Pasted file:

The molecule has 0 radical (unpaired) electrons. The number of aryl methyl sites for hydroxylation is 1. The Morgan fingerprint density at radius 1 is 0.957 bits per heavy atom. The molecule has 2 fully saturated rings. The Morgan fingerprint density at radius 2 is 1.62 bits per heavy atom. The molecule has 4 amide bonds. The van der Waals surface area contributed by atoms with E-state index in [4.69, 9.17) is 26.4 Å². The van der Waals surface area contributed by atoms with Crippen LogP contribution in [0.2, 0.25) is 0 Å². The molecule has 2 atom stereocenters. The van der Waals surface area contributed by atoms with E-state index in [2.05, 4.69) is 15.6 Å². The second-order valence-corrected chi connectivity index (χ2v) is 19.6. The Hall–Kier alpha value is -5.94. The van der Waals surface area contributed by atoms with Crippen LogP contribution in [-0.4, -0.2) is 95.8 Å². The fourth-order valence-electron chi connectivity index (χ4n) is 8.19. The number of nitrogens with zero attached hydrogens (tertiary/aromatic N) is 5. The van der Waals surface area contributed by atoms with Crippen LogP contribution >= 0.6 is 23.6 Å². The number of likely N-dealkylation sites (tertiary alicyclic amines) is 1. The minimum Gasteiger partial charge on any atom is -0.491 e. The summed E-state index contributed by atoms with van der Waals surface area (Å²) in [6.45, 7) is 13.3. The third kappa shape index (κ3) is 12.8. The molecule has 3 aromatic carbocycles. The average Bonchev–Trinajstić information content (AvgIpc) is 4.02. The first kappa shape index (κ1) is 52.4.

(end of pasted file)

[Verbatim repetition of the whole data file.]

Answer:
The molecule has 0 radical (unpaired) electrons. The number of aryl methyl sites for hydroxylation is 1. The Morgan fingerprint density at radius 1 is 0.957 bits per heavy atom. The molecule has 2 fully saturated rings. The Morgan fingerprint density at radius 2 is 1.62 bits per heavy atom. The molecule has 4 amide bonds. The van der Waals surface area contributed by atoms with E-state index in [4.69, 9.17) is 26.4 Å². The van der Waals surface area contributed by atoms with Crippen LogP contribution in [0.2, 0.25) is 0 Å². The molecule has 2 atom stereocenters. The van der Waals surface area contributed by atoms with E-state index in [2.05, 4.69) is 15.6 Å². The second-order valence-corrected chi connectivity index (χ2v) is 19.6. The Hall–Kier alpha value is -5.94. The van der Waals surface area contributed by atoms with Crippen LogP contribution in [-0.4, -0.2) is 95.8 Å². The fourth-order valence-electron chi connectivity index (χ4n) is 8.19. The number of nitrogens with zero attached hydrogens (tertiary/aromatic N) is 5. The van der Waals surface area contributed by atoms with Crippen LogP contribution >= 0.6 is 23.6 Å². The number of likely N-dealkylation sites (tertiary alicyclic amines) is 1. The minimum Gasteiger partial charge on any atom is -0.491 e. The summed E-state index contributed by atoms with van der Waals surface area (Å²) in [6.45, 7) is 13.3. The third kappa shape index (κ3) is 12.8. The molecule has 3 aromatic carbocycles. The average Bonchev–Trinajstić information content (AvgIpc) is 4.02. The first kappa shape index (κ1) is 52.4.